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FMLA Guidelines

We’ll assist you in tracking and managing intermittent FMLA leave … fighting FMLA fraud and FMLA abuse … and managing FMLA in general.

Beyond mastering FMLA regulations on intermittent leave, we’ll share FMLA guidelines on how to curb FMLA abuse, and dramatically improve your overall FMLA compliance.

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Q. We have two offices in two different states. In one office, we have a sick leave policy in place because we have exempt employees, and the FLSA requires us to have the policy if we want to dock exempt employees for sick time after they exhaust their sick days. All employees at the second office are hourly, and they rarely call in sick. Can we have a policy at one location and not at another?

Regular attendance is a key job function for most of your employees. But while you are free to set and enforce attendance rules, you must also comply with key federal laws, including the FMLA and the ADA ...

Q. The Department of Labor’s form for the Employer’s Response to Employee Request for Family or Medical Leave (WH-381) inquires whether the worker is a “key employee.” How should I mark those boxes? I consider most of our workers to be key employees, and I do not want to offend anyone by suggesting that they are not.

Is your employee handbook clear on exactly what constitutes maternity leave and how long it lasts? If you plan to permit just the 12 weeks allowed for pregnancy and childbirth under the FMLA, spell that out. Don’t refer to maternity leave separately and then provide a different week or month count ...

Don’t make the mistake of assuming that someone who isn’t disabled under the ADA also isn’t disabled under the New Jersey Law Against Discrimination. The fact is, the NJLAD is far more generous in its definition.

By now, you have started withholding 0.09% of your employees’ pay, up to a total of $26.01 for the year, for New Jersey’s new Paid Family Leave Insurance program.

Q. Some of our supervisors make their exempt employees take personal or sick leave for every minute they miss from work, even if they work a regular schedule the rest of the week. Can we safely do that?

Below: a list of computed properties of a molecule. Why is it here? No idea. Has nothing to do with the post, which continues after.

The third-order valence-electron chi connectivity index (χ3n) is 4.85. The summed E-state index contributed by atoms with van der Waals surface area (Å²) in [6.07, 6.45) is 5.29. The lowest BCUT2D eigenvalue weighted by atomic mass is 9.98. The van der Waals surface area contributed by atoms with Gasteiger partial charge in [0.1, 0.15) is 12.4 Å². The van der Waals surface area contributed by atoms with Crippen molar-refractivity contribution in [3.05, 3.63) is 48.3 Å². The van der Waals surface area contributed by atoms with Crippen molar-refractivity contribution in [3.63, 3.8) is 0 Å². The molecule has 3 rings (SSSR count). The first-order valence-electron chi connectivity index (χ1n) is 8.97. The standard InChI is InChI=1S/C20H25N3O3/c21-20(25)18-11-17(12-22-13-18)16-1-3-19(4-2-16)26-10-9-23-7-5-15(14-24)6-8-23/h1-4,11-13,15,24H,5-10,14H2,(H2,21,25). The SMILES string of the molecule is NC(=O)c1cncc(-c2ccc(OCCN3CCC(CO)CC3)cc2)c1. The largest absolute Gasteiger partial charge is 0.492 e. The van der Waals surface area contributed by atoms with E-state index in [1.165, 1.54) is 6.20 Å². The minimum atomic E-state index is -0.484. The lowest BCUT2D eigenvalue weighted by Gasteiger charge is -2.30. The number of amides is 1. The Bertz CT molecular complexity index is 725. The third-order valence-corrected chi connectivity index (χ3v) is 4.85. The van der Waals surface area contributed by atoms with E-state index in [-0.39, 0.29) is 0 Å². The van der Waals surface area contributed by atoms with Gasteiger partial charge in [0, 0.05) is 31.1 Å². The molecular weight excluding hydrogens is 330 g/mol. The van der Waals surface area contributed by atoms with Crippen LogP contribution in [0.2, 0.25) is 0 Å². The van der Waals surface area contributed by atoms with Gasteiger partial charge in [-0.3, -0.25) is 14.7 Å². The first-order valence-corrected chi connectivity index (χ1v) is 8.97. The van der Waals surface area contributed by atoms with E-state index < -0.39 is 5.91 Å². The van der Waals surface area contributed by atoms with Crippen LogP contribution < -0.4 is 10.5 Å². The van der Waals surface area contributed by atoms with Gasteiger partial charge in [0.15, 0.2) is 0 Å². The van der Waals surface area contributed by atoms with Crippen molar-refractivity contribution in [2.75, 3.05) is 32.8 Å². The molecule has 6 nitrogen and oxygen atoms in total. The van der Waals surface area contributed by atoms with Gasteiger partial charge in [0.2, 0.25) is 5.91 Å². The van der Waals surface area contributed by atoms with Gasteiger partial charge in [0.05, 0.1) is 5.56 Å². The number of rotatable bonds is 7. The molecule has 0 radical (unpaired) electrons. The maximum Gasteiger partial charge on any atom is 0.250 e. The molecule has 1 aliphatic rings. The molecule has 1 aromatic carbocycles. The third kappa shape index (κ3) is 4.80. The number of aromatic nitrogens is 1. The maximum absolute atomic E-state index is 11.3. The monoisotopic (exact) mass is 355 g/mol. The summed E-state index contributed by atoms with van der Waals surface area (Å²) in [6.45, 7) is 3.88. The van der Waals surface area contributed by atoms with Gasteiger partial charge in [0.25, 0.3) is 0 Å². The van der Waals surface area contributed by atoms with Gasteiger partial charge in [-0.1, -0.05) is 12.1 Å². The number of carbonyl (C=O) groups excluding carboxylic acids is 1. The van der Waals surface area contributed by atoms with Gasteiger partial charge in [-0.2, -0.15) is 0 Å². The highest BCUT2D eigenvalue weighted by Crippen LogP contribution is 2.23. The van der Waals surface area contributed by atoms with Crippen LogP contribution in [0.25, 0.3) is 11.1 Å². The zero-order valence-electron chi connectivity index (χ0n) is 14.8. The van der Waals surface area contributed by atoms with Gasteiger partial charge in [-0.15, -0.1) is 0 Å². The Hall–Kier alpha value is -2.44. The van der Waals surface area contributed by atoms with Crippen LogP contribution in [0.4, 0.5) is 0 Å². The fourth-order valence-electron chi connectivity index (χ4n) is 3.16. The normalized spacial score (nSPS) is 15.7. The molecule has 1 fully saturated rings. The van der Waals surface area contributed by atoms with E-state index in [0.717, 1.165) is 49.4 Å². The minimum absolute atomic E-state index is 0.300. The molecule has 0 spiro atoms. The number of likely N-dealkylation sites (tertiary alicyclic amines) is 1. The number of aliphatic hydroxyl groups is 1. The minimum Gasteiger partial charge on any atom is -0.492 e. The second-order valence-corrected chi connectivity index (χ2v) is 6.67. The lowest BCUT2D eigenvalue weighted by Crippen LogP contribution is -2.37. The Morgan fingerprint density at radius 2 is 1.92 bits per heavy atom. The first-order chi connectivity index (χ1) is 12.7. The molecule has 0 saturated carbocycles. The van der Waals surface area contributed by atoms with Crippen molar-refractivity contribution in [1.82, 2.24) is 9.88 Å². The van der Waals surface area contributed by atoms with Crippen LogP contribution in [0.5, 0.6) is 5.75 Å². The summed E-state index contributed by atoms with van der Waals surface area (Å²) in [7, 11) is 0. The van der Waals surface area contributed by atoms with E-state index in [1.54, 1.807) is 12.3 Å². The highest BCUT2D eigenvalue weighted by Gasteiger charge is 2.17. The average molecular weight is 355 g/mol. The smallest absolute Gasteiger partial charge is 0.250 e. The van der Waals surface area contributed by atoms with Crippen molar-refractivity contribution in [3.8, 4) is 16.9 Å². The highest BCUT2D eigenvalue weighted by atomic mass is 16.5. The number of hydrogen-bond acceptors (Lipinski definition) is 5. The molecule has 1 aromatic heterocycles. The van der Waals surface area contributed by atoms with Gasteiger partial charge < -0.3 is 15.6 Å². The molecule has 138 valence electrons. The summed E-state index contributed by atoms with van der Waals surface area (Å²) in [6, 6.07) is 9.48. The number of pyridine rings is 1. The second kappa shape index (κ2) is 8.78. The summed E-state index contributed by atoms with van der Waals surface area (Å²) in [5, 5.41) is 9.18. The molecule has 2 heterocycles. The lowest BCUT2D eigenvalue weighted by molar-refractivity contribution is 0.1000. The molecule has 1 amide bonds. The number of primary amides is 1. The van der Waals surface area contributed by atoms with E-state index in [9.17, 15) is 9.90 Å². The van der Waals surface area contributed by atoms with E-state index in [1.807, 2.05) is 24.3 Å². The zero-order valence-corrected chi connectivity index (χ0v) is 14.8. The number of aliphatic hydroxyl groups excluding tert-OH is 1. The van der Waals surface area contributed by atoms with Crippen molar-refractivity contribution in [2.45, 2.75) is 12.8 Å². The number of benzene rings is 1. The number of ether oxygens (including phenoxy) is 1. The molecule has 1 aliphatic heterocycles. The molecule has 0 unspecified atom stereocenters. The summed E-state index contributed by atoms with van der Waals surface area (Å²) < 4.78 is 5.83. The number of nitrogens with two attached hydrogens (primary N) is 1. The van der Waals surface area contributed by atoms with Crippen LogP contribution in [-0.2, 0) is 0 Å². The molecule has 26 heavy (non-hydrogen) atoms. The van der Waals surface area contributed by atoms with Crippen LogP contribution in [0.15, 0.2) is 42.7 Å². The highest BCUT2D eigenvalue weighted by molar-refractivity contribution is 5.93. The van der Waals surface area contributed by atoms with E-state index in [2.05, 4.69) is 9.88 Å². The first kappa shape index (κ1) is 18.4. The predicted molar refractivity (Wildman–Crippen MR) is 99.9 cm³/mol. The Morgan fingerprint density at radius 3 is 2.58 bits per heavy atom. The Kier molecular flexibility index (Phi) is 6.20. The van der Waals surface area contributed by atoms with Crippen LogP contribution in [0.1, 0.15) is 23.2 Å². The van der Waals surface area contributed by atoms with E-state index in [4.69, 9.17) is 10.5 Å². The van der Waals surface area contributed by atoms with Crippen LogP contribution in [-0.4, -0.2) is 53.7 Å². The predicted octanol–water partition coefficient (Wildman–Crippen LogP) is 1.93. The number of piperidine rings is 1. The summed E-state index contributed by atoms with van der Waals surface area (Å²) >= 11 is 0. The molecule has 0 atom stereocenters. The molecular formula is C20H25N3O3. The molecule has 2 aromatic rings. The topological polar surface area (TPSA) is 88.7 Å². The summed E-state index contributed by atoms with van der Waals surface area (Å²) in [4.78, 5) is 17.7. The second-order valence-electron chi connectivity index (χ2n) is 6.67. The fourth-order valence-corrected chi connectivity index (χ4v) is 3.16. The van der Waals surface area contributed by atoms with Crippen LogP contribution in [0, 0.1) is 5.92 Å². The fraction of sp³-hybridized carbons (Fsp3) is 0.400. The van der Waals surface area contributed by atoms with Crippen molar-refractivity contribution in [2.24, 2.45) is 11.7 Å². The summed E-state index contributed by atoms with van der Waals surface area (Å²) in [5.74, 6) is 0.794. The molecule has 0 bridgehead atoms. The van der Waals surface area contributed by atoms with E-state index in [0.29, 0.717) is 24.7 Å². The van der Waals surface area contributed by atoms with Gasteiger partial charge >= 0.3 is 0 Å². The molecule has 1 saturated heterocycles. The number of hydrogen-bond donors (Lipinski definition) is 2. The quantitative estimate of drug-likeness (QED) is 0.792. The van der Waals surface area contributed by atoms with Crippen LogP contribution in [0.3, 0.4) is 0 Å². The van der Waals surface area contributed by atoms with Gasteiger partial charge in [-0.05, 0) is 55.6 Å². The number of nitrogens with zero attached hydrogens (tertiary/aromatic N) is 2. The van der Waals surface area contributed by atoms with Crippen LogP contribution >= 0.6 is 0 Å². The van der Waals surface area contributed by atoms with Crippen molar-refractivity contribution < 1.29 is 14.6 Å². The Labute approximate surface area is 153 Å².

Employee absences are costing your business more than twice as much as health care, two recent surveys reveal. Cutting even a fraction of absences can have a potent impact on your organization’s bottom line—an attractive possibility in a tight economy when employers need workers to be as productive as possible.

Q. Flu season is coming and we are concerned. If employees have the flu or show flu symptoms, can we require them to stay home long enough to make sure they are no longer contagious? Would we have to pay them for time away?

Employers can’t punish or otherwise hold it against employees for taking FMLA leave—that’s interfering with FMLA rights, and it’s illegal. That’s why it’s important to exclude FMLA leave when making any disciplinary decisions based on employee absences.

Here’s a risk you’ll run into if you refuse to let an employee take time off to care for a child she says has a serious health condition that requires her care: If you guess wrong and the case goes to trial, it’s up to the jury to decide whether the child’s condition rose to the serious level.

New FMLA regulations go into effect on Jan. 16. Employers must become familiar with these changes and adjust their policies accordingly. Here’s a summary of some of the most important changes to the FMLA.

Q. We have an employee returning from a leave taken under the FMLA. His physician has issued a fitness-for-duty certificate. However, we question the worker’s ability to perform his old job because the length of his absence was too short for him to recover completely. Also, the fitness-for-duty certificate simply states that he is “able” to work, without addressing his specific job duties. Can we send him to another physician for a second fitness-for-duty examination?

Q. I have an employee who is taking leave under the FMLA. The company is continuing to pay the same portion of her health insurance premiums that we paid while she was working. If the worker fails to return to work when her protected leave expires, may the company recover the premium payments made during her leave period?

Q. Our company’s attendance policy calls for issuing a warning when an employee has three absences. Five absences result in a suspension, and seven absences result in termination. Can we continue this policy?

Q. One of our employees has been out on FMLA leave for seven weeks taking care of his sick mother in another state. We approved a full 12 weeks of leave. I received a voice mail from him saying that his mother died. He also said that he had to clear up a lot of things with his mother’s estate, but that he would be back by the end of his scheduled leave. Can he do that, or can I tell him he needs to come back sooner?

What happens if an employer discourages an employee from taking FMLA leave and instead offers more than 12 weeks off with full pay? Can the employee still sue for interference with his right to FMLA leave if he isn't reinstated to his prior position or an equivalent? The apparent answer is "yes."

Q. How long do I have to keep employees’ personnel files after their terminations?

It’s a good idea to keep careful track of the reasons why employees take FMLA leave—especially if an employee takes leave on different occasions for different reasons.

You don’t need to give employees FMLA leave just because they have a discharge sheet from a hospital emergency room. The real question is whether the medical condition that prompted them to visit the ER was a serious health condition.

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